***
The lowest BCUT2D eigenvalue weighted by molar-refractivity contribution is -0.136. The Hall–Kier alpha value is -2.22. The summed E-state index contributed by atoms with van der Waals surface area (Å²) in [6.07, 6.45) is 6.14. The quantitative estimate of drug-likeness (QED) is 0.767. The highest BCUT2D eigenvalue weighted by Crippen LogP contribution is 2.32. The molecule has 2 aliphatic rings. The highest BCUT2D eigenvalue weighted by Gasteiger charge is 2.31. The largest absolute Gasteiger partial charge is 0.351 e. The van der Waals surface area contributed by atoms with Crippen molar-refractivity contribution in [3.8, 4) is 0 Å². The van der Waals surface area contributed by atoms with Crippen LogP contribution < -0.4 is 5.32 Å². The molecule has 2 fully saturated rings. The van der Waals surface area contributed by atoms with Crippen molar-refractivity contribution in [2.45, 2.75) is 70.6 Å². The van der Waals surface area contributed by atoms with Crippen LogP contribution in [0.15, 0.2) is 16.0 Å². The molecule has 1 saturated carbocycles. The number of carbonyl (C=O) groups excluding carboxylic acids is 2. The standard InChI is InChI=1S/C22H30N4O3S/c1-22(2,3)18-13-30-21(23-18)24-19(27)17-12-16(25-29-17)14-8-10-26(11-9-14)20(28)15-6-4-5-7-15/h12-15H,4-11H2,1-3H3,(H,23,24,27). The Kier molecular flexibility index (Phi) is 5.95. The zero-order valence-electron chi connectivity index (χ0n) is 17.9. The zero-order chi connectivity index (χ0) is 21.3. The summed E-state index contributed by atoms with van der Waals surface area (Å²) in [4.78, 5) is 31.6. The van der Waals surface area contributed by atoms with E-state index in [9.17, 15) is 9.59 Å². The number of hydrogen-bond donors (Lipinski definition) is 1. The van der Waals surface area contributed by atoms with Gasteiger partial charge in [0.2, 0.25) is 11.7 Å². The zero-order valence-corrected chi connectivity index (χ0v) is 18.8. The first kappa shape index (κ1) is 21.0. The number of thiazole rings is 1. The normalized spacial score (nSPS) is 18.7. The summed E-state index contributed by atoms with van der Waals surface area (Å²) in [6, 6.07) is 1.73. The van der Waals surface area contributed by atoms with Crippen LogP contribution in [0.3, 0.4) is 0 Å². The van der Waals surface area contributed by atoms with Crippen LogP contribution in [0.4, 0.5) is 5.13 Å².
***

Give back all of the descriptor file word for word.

The lowest BCUT2D eigenvalue weighted by molar-refractivity contribution is -0.136. The Hall–Kier alpha value is -2.22. The summed E-state index contributed by atoms with van der Waals surface area (Å²) in [6.07, 6.45) is 6.14. The quantitative estimate of drug-likeness (QED) is 0.767. The highest BCUT2D eigenvalue weighted by Crippen LogP contribution is 2.32. The molecule has 2 aliphatic rings. The highest BCUT2D eigenvalue weighted by Gasteiger charge is 2.31. The largest absolute Gasteiger partial charge is 0.351 e. The van der Waals surface area contributed by atoms with Crippen molar-refractivity contribution in [3.8, 4) is 0 Å². The van der Waals surface area contributed by atoms with Crippen LogP contribution < -0.4 is 5.32 Å². The molecule has 2 fully saturated rings. The van der Waals surface area contributed by atoms with Crippen molar-refractivity contribution in [2.45, 2.75) is 70.6 Å². The van der Waals surface area contributed by atoms with Crippen LogP contribution in [0.15, 0.2) is 16.0 Å². The molecule has 1 saturated carbocycles. The number of carbonyl (C=O) groups excluding carboxylic acids is 2. The standard InChI is InChI=1S/C22H30N4O3S/c1-22(2,3)18-13-30-21(23-18)24-19(27)17-12-16(25-29-17)14-8-10-26(11-9-14)20(28)15-6-4-5-7-15/h12-15H,4-11H2,1-3H3,(H,23,24,27). The Kier molecular flexibility index (Phi) is 5.95. The zero-order valence-electron chi connectivity index (χ0n) is 17.9. The zero-order chi connectivity index (χ0) is 21.3. The summed E-state index contributed by atoms with van der Waals surface area (Å²) in [4.78, 5) is 31.6. The van der Waals surface area contributed by atoms with E-state index in [9.17, 15) is 9.59 Å². The number of hydrogen-bond donors (Lipinski definition) is 1. The van der Waals surface area contributed by atoms with Gasteiger partial charge in [0.2, 0.25) is 11.7 Å². The zero-order valence-corrected chi connectivity index (χ0v) is 18.8. The first kappa shape index (κ1) is 21.0. The number of thiazole rings is 1. The normalized spacial score (nSPS) is 18.7. The summed E-state index contributed by atoms with van der Waals surface area (Å²) in [6, 6.07) is 1.73. The van der Waals surface area contributed by atoms with Crippen LogP contribution in [0.3, 0.4) is 0 Å². The van der Waals surface area contributed by atoms with Crippen LogP contribution in [0.4, 0.5) is 5.13 Å².